------------------------------
    Willem "Wim" Blees, RPT
    Mililani, HI 96789
    ------------------------------



  • 17.  RE: Unemployment insurance eligibility

    Registered Piano Technician
    Posted 03-27-2020 19:40
    I emailed my accountant this:
    "What is the REQUIREMENT when we pay quarterly estimated taxes? My income will be down a lot because of C0VID-19, so I was thinking to pay less quarterly tax payments this year.

    Some of my piano tech friends think we HAVE to pay based on last year's earnings. I was thinking that we estimate them based on the current year projected earnings.

    Would there be any penalties as long as payments were made in approximately the right amounts?

    (I understand they'll probably ease a lot of requirements, but I was wondering what's the thing to do based on current tax law.)"

    The response:
    "You are right. There are only penalties if you don't pay in enough to cover your taxes. Yes; I think they will be especially lenient. And you know that the first payment is now due July 15."

    ------------------------------
    John Formsma, RPT
    New Albany MS
    ------------------------------



  • 18.  RE: Unemployment insurance eligibility

    Member
    Posted 03-27-2020 22:50
    I think that as long as you have at least 75% of your tax liability paid by the end of the year, there will be no penalty. I don't know if the IRS nit picks about quarterly estimate based on last year's tax liability.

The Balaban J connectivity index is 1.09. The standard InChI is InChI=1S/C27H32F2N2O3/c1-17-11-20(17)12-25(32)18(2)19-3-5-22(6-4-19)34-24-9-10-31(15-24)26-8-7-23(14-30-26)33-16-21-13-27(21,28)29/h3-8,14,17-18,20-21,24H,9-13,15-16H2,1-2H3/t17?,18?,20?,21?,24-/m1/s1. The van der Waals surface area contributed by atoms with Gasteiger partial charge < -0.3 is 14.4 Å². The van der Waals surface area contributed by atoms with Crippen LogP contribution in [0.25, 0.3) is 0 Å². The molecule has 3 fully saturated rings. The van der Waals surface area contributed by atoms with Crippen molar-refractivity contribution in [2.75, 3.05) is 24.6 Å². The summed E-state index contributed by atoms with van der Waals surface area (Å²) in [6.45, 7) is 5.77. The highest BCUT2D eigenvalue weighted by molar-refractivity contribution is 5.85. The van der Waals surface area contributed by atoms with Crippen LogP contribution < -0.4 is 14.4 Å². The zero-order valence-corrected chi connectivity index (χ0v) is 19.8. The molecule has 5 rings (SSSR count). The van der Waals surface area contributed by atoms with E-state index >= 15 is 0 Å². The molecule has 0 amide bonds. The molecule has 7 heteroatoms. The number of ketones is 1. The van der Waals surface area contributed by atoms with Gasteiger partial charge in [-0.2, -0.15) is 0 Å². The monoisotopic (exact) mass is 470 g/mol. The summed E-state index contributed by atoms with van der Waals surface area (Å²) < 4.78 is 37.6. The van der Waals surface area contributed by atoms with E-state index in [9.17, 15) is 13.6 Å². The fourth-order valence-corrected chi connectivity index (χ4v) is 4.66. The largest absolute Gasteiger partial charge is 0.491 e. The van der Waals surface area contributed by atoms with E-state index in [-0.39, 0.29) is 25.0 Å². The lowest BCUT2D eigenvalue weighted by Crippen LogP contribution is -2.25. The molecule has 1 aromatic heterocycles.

I figure my quarterly taxes from a Quarterly Report generated by Quicken. I reserve 30% from each deposit and send that in. It's more than my tax liability at the end of the year. I carry over the overage and do not take a refund and it usually covers the next quarter's amount due. This quarter is only 12% lower than last year, so there will be some carry over to the 2nd qtr.
    The only tunings I have scheduled are two performances in mid May and the performances for next season's Cape Cod Symphony concerts in the fall and winter/spring 2021. Maybe after next week, people will be calling for tunings. Before the stay-order, I had tuning requests and I was waiting for others in the area.  They had said they let it go too long and it really needed it; I hope now they now realize that they need to keep it in top shape all the time. Hoard tunings :-)